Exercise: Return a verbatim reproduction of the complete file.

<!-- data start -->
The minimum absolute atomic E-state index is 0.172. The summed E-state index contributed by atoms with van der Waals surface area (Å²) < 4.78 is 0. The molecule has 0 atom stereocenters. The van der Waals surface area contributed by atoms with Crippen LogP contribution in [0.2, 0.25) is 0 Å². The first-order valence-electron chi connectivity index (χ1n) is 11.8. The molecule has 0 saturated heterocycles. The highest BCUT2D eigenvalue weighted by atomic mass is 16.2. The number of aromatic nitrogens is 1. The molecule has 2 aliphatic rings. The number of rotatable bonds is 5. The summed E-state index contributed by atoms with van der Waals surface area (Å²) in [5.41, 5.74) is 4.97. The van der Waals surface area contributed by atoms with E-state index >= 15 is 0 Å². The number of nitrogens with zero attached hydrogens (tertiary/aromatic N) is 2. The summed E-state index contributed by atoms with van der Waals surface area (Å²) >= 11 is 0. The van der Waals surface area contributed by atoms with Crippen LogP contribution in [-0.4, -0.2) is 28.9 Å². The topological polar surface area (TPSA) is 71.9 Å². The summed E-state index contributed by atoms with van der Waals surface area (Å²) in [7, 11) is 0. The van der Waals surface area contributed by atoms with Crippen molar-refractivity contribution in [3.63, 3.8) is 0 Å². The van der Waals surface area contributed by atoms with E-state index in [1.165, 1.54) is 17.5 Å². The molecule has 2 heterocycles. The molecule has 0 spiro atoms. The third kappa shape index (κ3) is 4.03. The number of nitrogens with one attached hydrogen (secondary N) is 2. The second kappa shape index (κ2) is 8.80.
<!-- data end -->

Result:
The minimum absolute atomic E-state index is 0.172. The summed E-state index contributed by atoms with van der Waals surface area (Å²) < 4.78 is 0. The molecule has 0 atom stereocenters. The van der Waals surface area contributed by atoms with Crippen LogP contribution in [0.2, 0.25) is 0 Å². The first-order valence-electron chi connectivity index (χ1n) is 11.8. The molecule has 0 saturated heterocycles. The highest BCUT2D eigenvalue weighted by atomic mass is 16.2. The number of aromatic nitrogens is 1. The molecule has 2 aliphatic rings. The number of rotatable bonds is 5. The summed E-state index contributed by atoms with van der Waals surface area (Å²) in [5.41, 5.74) is 4.97. The van der Waals surface area contributed by atoms with E-state index >= 15 is 0 Å². The number of nitrogens with zero attached hydrogens (tertiary/aromatic N) is 2. The summed E-state index contributed by atoms with van der Waals surface area (Å²) >= 11 is 0. The van der Waals surface area contributed by atoms with Crippen LogP contribution in [-0.4, -0.2) is 28.9 Å². The topological polar surface area (TPSA) is 71.9 Å². The summed E-state index contributed by atoms with van der Waals surface area (Å²) in [7, 11) is 0. The van der Waals surface area contributed by atoms with Crippen molar-refractivity contribution in [3.63, 3.8) is 0 Å². The van der Waals surface area contributed by atoms with E-state index in [1.165, 1.54) is 17.5 Å². The molecule has 2 heterocycles. The molecule has 0 spiro atoms. The third kappa shape index (κ3) is 4.03. The number of nitrogens with one attached hydrogen (secondary N) is 2. The second kappa shape index (κ2) is 8.80.